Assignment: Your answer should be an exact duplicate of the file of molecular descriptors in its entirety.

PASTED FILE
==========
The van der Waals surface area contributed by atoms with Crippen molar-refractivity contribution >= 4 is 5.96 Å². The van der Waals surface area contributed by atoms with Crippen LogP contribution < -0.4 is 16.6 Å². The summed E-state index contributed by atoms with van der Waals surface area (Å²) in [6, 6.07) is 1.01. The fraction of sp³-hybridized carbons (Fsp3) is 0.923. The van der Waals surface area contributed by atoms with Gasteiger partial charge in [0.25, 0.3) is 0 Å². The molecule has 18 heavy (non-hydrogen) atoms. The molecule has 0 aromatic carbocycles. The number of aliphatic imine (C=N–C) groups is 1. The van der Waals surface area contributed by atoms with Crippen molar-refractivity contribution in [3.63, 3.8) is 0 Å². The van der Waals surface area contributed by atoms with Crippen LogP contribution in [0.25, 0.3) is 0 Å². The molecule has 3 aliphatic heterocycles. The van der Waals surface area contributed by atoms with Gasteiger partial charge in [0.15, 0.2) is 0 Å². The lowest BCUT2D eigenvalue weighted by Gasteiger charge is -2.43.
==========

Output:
The van der Waals surface area contributed by atoms with Crippen molar-refractivity contribution >= 4 is 5.96 Å². The van der Waals surface area contributed by atoms with Crippen LogP contribution < -0.4 is 16.6 Å². The summed E-state index contributed by atoms with van der Waals surface area (Å²) in [6, 6.07) is 1.01. The fraction of sp³-hybridized carbons (Fsp3) is 0.923. The van der Waals surface area contributed by atoms with Gasteiger partial charge in [0.25, 0.3) is 0 Å². The molecule has 18 heavy (non-hydrogen) atoms. The molecule has 0 aromatic carbocycles. The number of aliphatic imine (C=N–C) groups is 1. The van der Waals surface area contributed by atoms with Crippen molar-refractivity contribution in [3.63, 3.8) is 0 Å². The van der Waals surface area contributed by atoms with Crippen LogP contribution in [0.25, 0.3) is 0 Å². The molecule has 3 aliphatic heterocycles. The van der Waals surface area contributed by atoms with Gasteiger partial charge in [0.15, 0.2) is 0 Å². The lowest BCUT2D eigenvalue weighted by Gasteiger charge is -2.43.